Why Your Startup Content-Marketing Strategy Isn't Working You could fix your company's problems simply by taking a closer look at what you're doing, and figuring out where it's lacking.

By Nathan Chan

Opinions expressed by Entrepreneur contributors are their own.


Today, almost every big business you've ever heard of has some kind of content-marketing strategy. By "almost every," I refer to estimates of 94 percent of small businesses, around 77 percent of B2Cs and 93 percent of B2Bs.

Related: 5 Reasons You Need a Content Marketing Strategy Right Now

However, just because most marketers recognize the value of content marketing doesn't mean they know how to get it right. This is especially true for startups venturing out into new territory with their content efforts. Only around 9 percent of B2B marketers think their efforts are "very effective," which means that countless companies are trying to figure out what's gone wrong on the path to success.

If you think you're doing everything right with your content-marketing efforts, yet you're still not seeing results for your startup, the following issues could be to blame.

1. You haven't refined your plan.

If you want to be successful, you need to know exactly what you're going to do to get from point A to point B. Yet, despite the logic behind building a content-marketing strategy, many startups fail to have any kind of direction in place when they generate content.

Let's take a look at how you can start developing your strategy:

Start with the KPIs: A good content strategy should begin with goals. Figure out what metrics are important to you in terms of views, traffic, shares, conversions and click-through rates, then track them over the course of several months. Remember, you need to give this effort time if you want informative results.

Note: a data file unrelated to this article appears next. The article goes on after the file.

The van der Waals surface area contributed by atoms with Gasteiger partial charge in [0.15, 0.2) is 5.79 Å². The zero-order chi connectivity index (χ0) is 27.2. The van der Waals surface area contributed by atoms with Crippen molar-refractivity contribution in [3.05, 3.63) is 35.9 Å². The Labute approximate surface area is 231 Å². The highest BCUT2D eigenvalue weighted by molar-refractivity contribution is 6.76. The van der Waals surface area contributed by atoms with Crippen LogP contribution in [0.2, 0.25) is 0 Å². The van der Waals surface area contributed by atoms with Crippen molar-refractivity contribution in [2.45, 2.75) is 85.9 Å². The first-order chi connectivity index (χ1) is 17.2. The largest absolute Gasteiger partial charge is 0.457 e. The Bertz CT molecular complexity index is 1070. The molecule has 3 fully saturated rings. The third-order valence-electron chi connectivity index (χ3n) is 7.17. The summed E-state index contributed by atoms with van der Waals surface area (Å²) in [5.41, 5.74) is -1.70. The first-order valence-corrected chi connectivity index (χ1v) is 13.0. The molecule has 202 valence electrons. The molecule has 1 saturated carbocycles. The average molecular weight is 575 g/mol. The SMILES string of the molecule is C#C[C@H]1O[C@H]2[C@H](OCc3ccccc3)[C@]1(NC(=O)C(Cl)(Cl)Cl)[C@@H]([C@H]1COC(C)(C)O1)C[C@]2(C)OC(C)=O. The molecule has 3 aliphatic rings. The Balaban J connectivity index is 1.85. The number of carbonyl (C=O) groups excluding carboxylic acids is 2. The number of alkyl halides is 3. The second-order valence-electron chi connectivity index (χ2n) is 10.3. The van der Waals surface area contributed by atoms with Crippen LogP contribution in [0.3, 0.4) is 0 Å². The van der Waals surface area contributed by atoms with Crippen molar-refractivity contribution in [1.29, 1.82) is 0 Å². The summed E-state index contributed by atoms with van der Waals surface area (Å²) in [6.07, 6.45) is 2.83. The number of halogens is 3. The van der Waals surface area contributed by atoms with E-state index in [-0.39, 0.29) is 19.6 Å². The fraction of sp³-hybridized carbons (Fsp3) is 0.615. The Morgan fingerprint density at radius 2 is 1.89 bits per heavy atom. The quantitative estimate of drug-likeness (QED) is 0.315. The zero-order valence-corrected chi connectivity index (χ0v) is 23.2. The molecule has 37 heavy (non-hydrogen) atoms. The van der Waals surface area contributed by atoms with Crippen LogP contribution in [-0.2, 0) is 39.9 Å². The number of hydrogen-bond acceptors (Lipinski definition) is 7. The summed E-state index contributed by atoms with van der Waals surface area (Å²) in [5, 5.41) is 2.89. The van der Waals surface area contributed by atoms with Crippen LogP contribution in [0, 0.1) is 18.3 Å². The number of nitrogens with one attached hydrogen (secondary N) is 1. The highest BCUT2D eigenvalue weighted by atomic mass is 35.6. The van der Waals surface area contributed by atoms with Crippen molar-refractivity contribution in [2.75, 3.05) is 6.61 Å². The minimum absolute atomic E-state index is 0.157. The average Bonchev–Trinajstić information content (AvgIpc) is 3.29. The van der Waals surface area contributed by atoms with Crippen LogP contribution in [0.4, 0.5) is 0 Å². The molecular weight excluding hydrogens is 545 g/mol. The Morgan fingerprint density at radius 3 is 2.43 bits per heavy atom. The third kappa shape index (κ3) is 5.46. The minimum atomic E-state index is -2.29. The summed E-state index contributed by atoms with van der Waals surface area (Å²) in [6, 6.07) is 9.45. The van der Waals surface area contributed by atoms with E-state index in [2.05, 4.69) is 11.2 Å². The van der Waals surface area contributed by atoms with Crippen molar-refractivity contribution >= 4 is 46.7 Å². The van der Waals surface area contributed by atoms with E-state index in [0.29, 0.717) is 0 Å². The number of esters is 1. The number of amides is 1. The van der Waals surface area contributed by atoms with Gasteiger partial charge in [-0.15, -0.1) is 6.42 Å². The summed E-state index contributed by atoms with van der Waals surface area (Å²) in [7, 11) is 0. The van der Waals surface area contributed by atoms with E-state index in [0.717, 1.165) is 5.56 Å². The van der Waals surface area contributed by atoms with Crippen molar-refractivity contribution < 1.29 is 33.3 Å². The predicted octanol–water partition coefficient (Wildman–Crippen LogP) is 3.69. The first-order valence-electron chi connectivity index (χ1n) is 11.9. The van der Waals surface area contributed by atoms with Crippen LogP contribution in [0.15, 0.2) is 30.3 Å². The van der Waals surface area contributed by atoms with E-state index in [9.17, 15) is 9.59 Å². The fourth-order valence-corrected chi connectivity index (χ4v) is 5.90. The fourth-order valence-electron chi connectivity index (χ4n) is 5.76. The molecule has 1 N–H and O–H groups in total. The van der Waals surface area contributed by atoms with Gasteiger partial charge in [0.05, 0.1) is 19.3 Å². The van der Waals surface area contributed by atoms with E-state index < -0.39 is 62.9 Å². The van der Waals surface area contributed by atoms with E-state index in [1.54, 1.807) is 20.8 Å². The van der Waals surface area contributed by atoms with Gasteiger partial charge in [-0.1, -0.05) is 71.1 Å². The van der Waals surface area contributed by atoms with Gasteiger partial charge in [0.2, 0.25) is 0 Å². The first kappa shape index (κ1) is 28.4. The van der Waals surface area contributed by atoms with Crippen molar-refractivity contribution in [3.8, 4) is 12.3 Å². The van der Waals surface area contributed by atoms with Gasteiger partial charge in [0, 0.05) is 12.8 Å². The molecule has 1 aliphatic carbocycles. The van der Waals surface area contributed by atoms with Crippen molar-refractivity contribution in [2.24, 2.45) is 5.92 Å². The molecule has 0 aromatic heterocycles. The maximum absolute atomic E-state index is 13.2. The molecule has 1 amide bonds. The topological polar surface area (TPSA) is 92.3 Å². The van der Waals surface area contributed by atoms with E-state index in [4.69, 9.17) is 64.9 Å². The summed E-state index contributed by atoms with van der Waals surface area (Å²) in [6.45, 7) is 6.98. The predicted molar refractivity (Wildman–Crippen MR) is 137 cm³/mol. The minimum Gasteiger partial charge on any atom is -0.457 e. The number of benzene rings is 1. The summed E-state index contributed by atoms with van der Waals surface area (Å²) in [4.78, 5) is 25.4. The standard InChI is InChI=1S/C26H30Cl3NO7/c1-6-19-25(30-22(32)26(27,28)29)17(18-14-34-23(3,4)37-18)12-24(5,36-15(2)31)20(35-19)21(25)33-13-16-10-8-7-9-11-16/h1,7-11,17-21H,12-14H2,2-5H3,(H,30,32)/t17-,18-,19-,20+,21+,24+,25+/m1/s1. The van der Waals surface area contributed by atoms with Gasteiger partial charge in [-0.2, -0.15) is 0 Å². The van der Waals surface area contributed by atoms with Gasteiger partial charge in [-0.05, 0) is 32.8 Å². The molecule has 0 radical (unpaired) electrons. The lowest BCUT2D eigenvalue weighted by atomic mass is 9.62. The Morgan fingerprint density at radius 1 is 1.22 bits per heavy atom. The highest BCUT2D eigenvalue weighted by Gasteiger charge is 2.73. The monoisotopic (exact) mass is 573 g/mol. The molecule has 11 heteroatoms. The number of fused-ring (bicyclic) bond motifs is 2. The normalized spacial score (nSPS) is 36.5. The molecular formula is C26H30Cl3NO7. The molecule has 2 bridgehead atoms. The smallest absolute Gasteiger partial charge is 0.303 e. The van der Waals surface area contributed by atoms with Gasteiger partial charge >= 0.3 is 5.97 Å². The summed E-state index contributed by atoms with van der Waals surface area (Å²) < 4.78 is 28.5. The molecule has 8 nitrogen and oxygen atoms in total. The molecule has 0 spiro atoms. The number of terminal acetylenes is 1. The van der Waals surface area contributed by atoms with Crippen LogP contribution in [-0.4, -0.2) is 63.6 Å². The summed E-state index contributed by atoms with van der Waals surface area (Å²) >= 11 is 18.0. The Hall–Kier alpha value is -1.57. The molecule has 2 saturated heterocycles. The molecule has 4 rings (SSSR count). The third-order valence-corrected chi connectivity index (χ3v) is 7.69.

Adapt and evolve: Once you've gathered some information about your KPIs, you should have the information you need to evolve and adapt, based on the things that are working best for your strategy. Anything that's not having a good impact should get thrown away, while positively performing options should receive greater focus.

Do your part: There are plenty of content-marketing agencies available to hire today, but these companies are about creating the content that you think you need -- not coming up with a strategy on your behalf. Even if you're not writing your own content, you need to create the strategy that your team will implement.

Related: Building a Keyword-Driven Content-Marketing Strategy Is Key

Reason 2: You forgot to promote.

Write blog. Post blog. Done.

A lot of marketers today simply think of content marketing as the process of creating content. They take the "if you build it, they will come" approach, and assume that organic traffic will increase naturally, while conversions skyrocket and profits improve. Unfortunately, creating content is only one aspect of content marketing. The other portion focuses on promoting what you write. Without promotion, you're just doing the "content," and forgetting the "marketing" part.